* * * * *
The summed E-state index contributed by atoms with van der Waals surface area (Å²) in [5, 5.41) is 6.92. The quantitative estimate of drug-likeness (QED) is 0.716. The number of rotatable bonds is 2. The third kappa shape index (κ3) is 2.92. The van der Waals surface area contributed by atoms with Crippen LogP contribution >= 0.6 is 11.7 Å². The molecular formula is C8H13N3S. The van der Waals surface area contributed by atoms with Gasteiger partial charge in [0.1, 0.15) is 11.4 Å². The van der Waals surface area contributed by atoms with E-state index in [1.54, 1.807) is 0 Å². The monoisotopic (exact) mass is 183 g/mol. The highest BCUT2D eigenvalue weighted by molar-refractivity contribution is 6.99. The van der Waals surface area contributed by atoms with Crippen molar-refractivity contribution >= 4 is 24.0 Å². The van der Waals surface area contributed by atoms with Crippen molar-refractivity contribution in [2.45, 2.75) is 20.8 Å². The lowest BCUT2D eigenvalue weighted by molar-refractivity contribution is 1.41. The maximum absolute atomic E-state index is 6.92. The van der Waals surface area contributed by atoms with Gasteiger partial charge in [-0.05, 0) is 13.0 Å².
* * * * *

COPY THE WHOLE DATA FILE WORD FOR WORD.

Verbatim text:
The summed E-state index contributed by atoms with van der Waals surface area (Å²) in [5, 5.41) is 6.92. The quantitative estimate of drug-likeness (QED) is 0.716. The number of rotatable bonds is 2. The third kappa shape index (κ3) is 2.92. The van der Waals surface area contributed by atoms with Crippen LogP contribution >= 0.6 is 11.7 Å². The molecular formula is C8H13N3S. The van der Waals surface area contributed by atoms with Gasteiger partial charge in [0.1, 0.15) is 11.4 Å². The van der Waals surface area contributed by atoms with E-state index in [1.54, 1.807) is 0 Å². The monoisotopic (exact) mass is 183 g/mol. The highest BCUT2D eigenvalue weighted by molar-refractivity contribution is 6.99. The van der Waals surface area contributed by atoms with Crippen molar-refractivity contribution >= 4 is 24.0 Å². The van der Waals surface area contributed by atoms with Crippen molar-refractivity contribution in [2.45, 2.75) is 20.8 Å². The lowest BCUT2D eigenvalue weighted by molar-refractivity contribution is 1.41. The maximum absolute atomic E-state index is 6.92. The van der Waals surface area contributed by atoms with Gasteiger partial charge in [-0.05, 0) is 13.0 Å².